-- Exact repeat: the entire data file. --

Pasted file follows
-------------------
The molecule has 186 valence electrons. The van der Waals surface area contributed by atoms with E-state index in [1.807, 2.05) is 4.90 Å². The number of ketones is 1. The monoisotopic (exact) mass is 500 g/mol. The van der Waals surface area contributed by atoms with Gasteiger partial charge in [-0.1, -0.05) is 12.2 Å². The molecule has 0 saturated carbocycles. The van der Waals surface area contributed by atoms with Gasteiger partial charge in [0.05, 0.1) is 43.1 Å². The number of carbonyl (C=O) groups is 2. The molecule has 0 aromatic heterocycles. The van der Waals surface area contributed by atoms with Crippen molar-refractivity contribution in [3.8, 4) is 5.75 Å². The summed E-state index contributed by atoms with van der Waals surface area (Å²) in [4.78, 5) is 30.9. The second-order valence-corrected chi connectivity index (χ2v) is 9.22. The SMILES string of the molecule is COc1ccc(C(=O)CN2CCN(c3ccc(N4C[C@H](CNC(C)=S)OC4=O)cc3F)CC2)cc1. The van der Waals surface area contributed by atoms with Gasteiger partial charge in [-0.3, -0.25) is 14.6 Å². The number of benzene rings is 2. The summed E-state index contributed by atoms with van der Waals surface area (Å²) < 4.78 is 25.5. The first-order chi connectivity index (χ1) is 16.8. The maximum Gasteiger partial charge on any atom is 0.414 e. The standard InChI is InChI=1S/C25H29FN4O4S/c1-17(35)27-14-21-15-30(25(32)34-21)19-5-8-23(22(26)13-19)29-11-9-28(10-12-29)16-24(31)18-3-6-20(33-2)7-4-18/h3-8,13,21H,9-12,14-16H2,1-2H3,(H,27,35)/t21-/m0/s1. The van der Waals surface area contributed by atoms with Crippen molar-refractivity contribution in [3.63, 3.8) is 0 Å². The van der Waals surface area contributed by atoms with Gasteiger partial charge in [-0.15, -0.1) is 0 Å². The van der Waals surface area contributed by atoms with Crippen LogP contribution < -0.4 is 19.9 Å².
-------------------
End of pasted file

The molecule has 186 valence electrons. The van der Waals surface area contributed by atoms with E-state index in [1.807, 2.05) is 4.90 Å². The number of ketones is 1. The monoisotopic (exact) mass is 500 g/mol. The van der Waals surface area contributed by atoms with Gasteiger partial charge in [-0.1, -0.05) is 12.2 Å². The molecule has 0 saturated carbocycles. The van der Waals surface area contributed by atoms with Gasteiger partial charge in [0.05, 0.1) is 43.1 Å². The number of carbonyl (C=O) groups is 2. The molecule has 0 aromatic heterocycles. The van der Waals surface area contributed by atoms with Crippen molar-refractivity contribution in [3.8, 4) is 5.75 Å². The summed E-state index contributed by atoms with van der Waals surface area (Å²) in [4.78, 5) is 30.9. The second-order valence-corrected chi connectivity index (χ2v) is 9.22. The SMILES string of the molecule is COc1ccc(C(=O)CN2CCN(c3ccc(N4C[C@H](CNC(C)=S)OC4=O)cc3F)CC2)cc1. The van der Waals surface area contributed by atoms with Gasteiger partial charge in [-0.3, -0.25) is 14.6 Å². The number of benzene rings is 2. The summed E-state index contributed by atoms with van der Waals surface area (Å²) < 4.78 is 25.5. The first-order chi connectivity index (χ1) is 16.8. The maximum Gasteiger partial charge on any atom is 0.414 e. The standard InChI is InChI=1S/C25H29FN4O4S/c1-17(35)27-14-21-15-30(25(32)34-21)19-5-8-23(22(26)13-19)29-11-9-28(10-12-29)16-24(31)18-3-6-20(33-2)7-4-18/h3-8,13,21H,9-12,14-16H2,1-2H3,(H,27,35)/t21-/m0/s1. The van der Waals surface area contributed by atoms with Crippen molar-refractivity contribution in [3.63, 3.8) is 0 Å². The van der Waals surface area contributed by atoms with Gasteiger partial charge in [-0.15, -0.1) is 0 Å². The van der Waals surface area contributed by atoms with Crippen LogP contribution < -0.4 is 19.9 Å².